How seriously you take competitions is a personal choice. To me, the important issue is whether I learn anything in the process. If you want to learn how to please judges, you might ask these three.
I was still away for the Xmas dinner, but I understand there were no arrests.
Tuesday’s quiz featured images of a puddle (I saw no mud and I’m qualified to comment on mud. There may have been some silt), congealed gravy and a number 28 tram. This may have been a photo-shopped number 26. It was a quiz, after all. All sharp, with level horizons and fine detail. A liitle less detail would have been acceptable in the gravy. Seasonal felicitations to all and may Santa bring you something expensive with glass in it.
05 December. Well- that was different! Who knew dental x-rays could be funny? (As well as pretty disturbing. That picture of the pencil up the lady’s nose will give me nightmares.) Many thanks to Ian Hamilton, for a rather unusual and enjoyable talk- and maybe some inspiration for the monochrome competition? I’d have liked to see more of his railway posters, too.
The Geminid meteor shower starts to build from Dec 4th, reaching a peak on Dec 13-14th, when it will rain. Or maybe snow.
Info on editing software:- For plans & prices of Adobe Creative Cloud (CC) go to
For Faststone Image Viewer (Free version) , go to http://www.faststone.org/FSViewerDetail.htm
The image averaging trick to make moving objects vanish in Adobe Photoshop works as follows:- Open Photoshop and select File , Scripts, Load files into stack. Then follow the usual browsing method to find and select the files you want. Once they are selected, click OK . This returns you to the Ps Load Layers box. There is the option to select “Attempt to align source images”. Usually this should be ticked. Tick the “Create Smart object after loading layers” box. Hit OK.
The images appear as a stack of layers in Ps and will then be compressed into a single, stacked image. Then click Layer, Smart Objects, Stack Mode, Mean. (“Median” has a similar effect).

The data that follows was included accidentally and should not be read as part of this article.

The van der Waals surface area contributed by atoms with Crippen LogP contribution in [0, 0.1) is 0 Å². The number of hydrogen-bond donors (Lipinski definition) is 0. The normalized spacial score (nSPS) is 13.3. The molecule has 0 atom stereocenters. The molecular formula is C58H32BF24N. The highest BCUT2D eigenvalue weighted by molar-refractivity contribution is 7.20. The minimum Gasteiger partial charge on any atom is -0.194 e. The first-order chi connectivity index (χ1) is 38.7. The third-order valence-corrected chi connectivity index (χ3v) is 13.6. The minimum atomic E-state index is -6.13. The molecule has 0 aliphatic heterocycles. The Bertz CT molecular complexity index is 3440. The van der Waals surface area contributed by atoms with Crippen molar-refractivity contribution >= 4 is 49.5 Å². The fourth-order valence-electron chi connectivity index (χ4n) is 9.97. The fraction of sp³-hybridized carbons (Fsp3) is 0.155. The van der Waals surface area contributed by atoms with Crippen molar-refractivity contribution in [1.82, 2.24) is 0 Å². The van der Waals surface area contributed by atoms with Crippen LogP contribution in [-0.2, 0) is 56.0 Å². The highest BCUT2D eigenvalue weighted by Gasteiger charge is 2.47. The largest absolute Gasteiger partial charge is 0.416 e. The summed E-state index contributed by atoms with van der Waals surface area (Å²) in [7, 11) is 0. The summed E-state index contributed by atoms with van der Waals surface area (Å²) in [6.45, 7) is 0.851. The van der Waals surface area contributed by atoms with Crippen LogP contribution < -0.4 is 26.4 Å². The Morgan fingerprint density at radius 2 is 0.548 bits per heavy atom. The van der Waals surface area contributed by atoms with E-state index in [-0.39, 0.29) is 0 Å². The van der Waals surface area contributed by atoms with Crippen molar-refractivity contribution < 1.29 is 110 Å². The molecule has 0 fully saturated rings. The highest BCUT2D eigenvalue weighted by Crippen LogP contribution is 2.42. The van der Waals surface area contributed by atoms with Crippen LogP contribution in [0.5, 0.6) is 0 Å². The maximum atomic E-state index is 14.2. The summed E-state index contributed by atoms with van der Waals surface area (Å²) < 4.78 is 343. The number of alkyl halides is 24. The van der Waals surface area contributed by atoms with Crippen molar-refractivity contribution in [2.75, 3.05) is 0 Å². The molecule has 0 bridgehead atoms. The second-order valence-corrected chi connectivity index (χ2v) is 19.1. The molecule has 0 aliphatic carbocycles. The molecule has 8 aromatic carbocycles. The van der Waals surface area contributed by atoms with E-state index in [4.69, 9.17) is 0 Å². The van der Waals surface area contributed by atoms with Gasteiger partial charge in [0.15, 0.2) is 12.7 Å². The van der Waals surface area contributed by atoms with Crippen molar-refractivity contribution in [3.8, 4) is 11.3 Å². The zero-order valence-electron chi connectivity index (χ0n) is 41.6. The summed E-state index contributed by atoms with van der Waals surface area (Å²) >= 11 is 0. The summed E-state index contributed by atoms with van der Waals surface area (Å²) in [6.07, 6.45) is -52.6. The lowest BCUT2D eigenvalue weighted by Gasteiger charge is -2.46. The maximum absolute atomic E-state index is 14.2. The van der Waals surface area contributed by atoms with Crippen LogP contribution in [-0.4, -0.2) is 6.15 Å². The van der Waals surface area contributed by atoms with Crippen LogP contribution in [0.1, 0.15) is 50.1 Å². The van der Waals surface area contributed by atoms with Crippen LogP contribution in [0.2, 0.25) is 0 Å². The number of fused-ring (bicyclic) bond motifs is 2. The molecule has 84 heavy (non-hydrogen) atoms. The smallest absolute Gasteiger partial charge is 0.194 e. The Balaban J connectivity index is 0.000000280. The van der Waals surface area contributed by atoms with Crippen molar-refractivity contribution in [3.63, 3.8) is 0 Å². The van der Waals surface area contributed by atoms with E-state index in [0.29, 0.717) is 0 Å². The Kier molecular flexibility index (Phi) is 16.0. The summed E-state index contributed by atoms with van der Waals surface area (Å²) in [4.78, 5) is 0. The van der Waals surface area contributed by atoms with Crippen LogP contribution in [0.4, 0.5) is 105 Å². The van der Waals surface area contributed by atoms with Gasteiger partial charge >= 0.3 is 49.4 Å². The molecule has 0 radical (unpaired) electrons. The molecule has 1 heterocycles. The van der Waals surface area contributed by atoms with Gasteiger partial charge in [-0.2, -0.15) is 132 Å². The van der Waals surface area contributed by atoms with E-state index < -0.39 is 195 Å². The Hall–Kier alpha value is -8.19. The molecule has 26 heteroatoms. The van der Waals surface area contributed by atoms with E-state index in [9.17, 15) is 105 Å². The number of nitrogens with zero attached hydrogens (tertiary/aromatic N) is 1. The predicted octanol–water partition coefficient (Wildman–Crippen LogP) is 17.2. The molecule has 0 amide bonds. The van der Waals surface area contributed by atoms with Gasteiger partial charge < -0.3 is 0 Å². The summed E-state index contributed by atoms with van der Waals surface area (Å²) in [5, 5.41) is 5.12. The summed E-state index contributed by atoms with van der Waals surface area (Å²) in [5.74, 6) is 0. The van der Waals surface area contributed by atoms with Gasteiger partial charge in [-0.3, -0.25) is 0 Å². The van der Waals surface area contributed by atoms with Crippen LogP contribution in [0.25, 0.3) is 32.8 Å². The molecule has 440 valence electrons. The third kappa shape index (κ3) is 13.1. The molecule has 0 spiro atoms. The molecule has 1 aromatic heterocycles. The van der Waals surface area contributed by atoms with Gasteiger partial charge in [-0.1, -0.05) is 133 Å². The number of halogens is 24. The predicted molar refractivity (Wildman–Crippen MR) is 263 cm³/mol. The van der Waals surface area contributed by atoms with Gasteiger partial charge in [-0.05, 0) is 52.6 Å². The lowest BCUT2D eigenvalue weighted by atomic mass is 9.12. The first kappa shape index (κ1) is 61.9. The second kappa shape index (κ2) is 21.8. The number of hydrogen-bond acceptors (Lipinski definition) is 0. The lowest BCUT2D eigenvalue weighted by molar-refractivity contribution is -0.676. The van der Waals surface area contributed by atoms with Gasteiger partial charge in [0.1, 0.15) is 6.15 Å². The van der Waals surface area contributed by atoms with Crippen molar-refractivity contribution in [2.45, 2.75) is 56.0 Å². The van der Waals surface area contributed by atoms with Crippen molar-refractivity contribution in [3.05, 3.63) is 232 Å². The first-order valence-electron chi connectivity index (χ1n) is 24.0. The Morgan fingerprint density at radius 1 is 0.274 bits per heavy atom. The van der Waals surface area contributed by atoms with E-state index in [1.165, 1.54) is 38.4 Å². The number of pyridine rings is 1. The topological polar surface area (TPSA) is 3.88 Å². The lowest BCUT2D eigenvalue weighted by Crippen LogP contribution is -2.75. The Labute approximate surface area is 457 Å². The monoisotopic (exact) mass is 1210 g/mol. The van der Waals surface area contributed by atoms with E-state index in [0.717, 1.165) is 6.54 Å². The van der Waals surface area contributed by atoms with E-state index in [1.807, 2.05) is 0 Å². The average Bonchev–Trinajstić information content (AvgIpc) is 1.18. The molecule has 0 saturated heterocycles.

The resulting image is an averaged shot of all the images. Moving objects like water will blur. Discrete objects like cars and people will vanish. Noise is reduced significantly. Experiment. This method has many uses.
21.11.17 Andy Bennetts gave us a guide to widefield astrophotography, which involves getting cold, working in the dark and playing with Photoshop. Deep sky imaging is much the same, except you spend hours just finding the thing you want to photograph. Both approaches give interesting images though- and some of the processing techniques can apply in more normal photography as well. The big secret is simple- get to know your camera , so you can use it with your eyes shut. Don’t do this while crossing the street.
For quick tips on the subject, click here.
Latest PAGB e-news. here.
The Scottish Nature Photography Festival, held every autumn at Battleby near Perth, is no more. Financial constraints have made the event impossible to sustain. This is sad news for regular attenders as these meetings were hugely inspirational.
14.11.17 North Berwick won this year’s inter-club competition by seven points. Congratulations to them and our apologies for the cable problem that affected colour .We have written a letter to Santa.
The email address for the competition secretary changed this session , was briefly supplanted by Bob’s personal address and has (belatedly) been corrected here.Please use email@example.com to send anything to the competition secretary.
Stop press! Sue is shaken by her car crash, but basically sound and will be back next week, hopefully in a new vehicle.
The “First Exposure” competition was well attended There were 78 entries- 32 prints, 46 DPI. Our thanks go to judges Doug Hamilton and Sue Hill, who had obviously waded through them several times and had insightful comments to make.
When we submit a photo which gets a low score, we naturally assume the judge just got it wrong, possibly due to cataract, insanity or bribery by a higher scorer. This, in fact, may not always be the case.
Not all photography is “competition” photography, but when an image is entered for a competition, it’s as well to pay attention to the’ remarks of experienced judges: – not just about your own images, but everyone else’s. Even if an image is not to your taste, it is generally possible to tell if it’s a good shot or not. Liz Wheelans’ “Spectrum” and “”Zero the Arctic Dog”, Alison Cameron’s “Tough Mudder”, Bob King’s “Korean Girl”, Richard Wells’ “Kingfisher and Catch”, Harry Paton’s “Poor Crab” were all great shots in different genres from some of the old lags- but there were several 17 and 18s among the “beginners” too and the scores were all pretty respectable. Looks like stiff competition this year.
For those who were not downstairs doing studio work, Colin Legg had some surprises in store.